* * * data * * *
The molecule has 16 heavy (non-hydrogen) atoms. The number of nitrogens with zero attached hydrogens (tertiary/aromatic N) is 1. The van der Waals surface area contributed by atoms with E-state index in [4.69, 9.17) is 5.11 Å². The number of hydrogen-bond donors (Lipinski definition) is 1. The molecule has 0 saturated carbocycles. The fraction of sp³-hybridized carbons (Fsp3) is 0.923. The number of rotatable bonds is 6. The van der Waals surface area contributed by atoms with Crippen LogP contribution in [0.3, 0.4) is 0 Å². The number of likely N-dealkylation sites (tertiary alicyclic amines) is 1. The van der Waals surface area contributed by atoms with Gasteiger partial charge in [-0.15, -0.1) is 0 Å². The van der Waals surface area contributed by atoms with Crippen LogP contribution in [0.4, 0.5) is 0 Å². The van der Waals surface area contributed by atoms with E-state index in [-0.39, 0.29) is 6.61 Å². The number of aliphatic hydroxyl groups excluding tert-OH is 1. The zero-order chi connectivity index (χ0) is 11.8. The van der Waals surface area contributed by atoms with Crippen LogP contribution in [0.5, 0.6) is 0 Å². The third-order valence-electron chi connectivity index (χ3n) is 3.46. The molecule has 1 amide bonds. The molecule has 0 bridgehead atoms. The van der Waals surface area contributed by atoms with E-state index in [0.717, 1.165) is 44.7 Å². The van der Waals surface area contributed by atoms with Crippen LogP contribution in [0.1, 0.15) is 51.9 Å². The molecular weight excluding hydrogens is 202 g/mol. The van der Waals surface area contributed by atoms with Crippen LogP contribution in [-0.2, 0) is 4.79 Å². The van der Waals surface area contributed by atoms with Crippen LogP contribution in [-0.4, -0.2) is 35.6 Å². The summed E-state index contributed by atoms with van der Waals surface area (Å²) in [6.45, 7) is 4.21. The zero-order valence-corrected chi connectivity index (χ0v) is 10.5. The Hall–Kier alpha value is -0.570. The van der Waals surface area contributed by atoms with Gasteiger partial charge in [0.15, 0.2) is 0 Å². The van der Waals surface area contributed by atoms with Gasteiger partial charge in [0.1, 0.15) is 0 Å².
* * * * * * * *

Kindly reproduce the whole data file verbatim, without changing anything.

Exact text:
The molecule has 16 heavy (non-hydrogen) atoms. The number of nitrogens with zero attached hydrogens (tertiary/aromatic N) is 1. The van der Waals surface area contributed by atoms with E-state index in [4.69, 9.17) is 5.11 Å². The number of hydrogen-bond donors (Lipinski definition) is 1. The molecule has 0 saturated carbocycles. The fraction of sp³-hybridized carbons (Fsp3) is 0.923. The number of rotatable bonds is 6. The van der Waals surface area contributed by atoms with Crippen LogP contribution in [0.3, 0.4) is 0 Å². The number of likely N-dealkylation sites (tertiary alicyclic amines) is 1. The van der Waals surface area contributed by atoms with Gasteiger partial charge in [-0.15, -0.1) is 0 Å². The van der Waals surface area contributed by atoms with Crippen LogP contribution in [0.4, 0.5) is 0 Å². The van der Waals surface area contributed by atoms with E-state index in [-0.39, 0.29) is 6.61 Å². The number of aliphatic hydroxyl groups excluding tert-OH is 1. The zero-order chi connectivity index (χ0) is 11.8. The van der Waals surface area contributed by atoms with Crippen LogP contribution in [0.5, 0.6) is 0 Å². The third-order valence-electron chi connectivity index (χ3n) is 3.46. The molecule has 1 amide bonds. The molecule has 0 bridgehead atoms. The van der Waals surface area contributed by atoms with E-state index in [0.717, 1.165) is 44.7 Å². The van der Waals surface area contributed by atoms with Crippen LogP contribution in [0.1, 0.15) is 51.9 Å². The molecular weight excluding hydrogens is 202 g/mol. The van der Waals surface area contributed by atoms with Crippen LogP contribution in [-0.2, 0) is 4.79 Å². The van der Waals surface area contributed by atoms with Crippen LogP contribution in [-0.4, -0.2) is 35.6 Å². The summed E-state index contributed by atoms with van der Waals surface area (Å²) in [6.45, 7) is 4.21. The zero-order valence-corrected chi connectivity index (χ0v) is 10.5. The Hall–Kier alpha value is -0.570. The van der Waals surface area contributed by atoms with Gasteiger partial charge in [0.15, 0.2) is 0 Å². The van der Waals surface area contributed by atoms with Gasteiger partial charge in [0.1, 0.15) is 0 Å².